Tuesday, September 28, 2010
Gently Does the Night
What follows is my first completed product of this vow.
This poem began with a few lines rolling through my mind, as my poems often do. The problem was that nothing further developed, so I decided to help it along by writing to form; hence, the sestina. By conforming to a particular pattern, I forced myself to extend my thinking. At least I am writing.
GENTLY DOES THE NIGHT
Gently does the night go into day
Like lovers parting lips and giving way
To old familiar, tender pleasures.
Then boldly rising, Sun thrusts the moon
Careless from his bed into a weary world
Where nightime treasures end,
As all soft loving dreams will end
When shown beneath the harsher light of day.
The risen sun looks down on this cold world
And calls us forth to go about our way
And busy our time with no thought of the moon
Or other of those softer natural pleasures.
Our days we fill with things that pass for pleasures --
Getting, spending, working with no end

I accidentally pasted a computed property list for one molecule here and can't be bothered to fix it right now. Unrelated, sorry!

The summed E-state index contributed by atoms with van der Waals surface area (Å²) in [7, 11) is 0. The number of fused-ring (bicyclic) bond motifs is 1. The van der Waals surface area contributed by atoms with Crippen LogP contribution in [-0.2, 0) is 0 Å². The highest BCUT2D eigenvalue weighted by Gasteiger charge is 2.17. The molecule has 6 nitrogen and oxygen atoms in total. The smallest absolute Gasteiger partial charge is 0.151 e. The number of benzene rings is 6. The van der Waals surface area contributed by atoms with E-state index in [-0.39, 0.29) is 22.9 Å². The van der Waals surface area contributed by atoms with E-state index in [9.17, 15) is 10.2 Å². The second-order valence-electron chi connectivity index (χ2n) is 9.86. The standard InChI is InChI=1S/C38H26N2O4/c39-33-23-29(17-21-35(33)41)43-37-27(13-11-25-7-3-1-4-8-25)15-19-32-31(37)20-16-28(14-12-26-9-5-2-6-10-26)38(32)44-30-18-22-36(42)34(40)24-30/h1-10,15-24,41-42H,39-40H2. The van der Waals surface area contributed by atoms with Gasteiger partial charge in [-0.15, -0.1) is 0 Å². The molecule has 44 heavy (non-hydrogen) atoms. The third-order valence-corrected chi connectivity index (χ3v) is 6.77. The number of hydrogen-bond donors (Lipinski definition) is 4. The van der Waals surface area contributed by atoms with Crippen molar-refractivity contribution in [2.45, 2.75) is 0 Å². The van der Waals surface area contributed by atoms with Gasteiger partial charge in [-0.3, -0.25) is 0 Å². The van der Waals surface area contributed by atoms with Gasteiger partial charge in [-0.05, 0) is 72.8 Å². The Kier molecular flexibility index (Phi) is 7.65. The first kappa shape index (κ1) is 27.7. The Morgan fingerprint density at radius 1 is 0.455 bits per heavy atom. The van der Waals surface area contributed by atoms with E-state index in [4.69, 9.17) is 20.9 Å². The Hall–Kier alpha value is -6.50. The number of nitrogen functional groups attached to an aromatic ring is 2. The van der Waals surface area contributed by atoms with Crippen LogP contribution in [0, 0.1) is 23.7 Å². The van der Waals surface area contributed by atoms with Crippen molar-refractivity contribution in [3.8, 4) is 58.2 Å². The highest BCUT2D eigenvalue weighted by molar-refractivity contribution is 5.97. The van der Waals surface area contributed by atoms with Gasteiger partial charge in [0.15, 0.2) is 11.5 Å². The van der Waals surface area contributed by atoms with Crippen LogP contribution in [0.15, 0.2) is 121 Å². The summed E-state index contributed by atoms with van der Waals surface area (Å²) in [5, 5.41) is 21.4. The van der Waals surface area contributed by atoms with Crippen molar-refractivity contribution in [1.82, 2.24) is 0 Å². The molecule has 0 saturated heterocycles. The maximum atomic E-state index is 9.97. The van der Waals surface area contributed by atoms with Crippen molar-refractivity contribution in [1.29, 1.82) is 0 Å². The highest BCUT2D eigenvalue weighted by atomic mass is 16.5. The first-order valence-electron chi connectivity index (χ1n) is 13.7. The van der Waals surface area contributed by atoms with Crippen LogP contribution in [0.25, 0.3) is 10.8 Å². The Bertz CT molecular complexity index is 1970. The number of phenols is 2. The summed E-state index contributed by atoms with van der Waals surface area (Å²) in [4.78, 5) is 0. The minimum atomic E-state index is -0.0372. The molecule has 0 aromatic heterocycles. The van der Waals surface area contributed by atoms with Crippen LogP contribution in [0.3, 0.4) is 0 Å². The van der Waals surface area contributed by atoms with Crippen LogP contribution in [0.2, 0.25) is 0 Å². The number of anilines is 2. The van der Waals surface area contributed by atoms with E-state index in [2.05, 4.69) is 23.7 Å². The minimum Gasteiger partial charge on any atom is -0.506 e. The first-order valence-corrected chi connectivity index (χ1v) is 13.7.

Until the shly shining rising of the moon
Parts herself again to gentle out the day;
We live our lives of busyness this way,
Worn out and wearied in a wondrous world.
Our artificial, busy, concrete solid world
We fill with artificial, solid, concrete pleasures --
While harshened, hardened hearts along the way
Pull us only to a solid, hardened end,
Baking us with fire and heat like day
Solidifies his hold on earth and blurs the moon
Until the moon herself forgets she's Moon
And is subsumed into the brighter world
And blotted out by day.
Were there not times when natural pleasures
Triumphed in the end?
Were we not made to live another way?
The night herself can light a better way
If we would pause in wonder at a moon
That shines past concrete to the end
Of this harshened, heavy-hearted world
Devoid of pleaures.
The gentle light of night can blot the day
And put an end to life's unnatural way,
But only if each day we choose the moon's
Sweet sleepy treasure over a concrete world devoid of pleasure.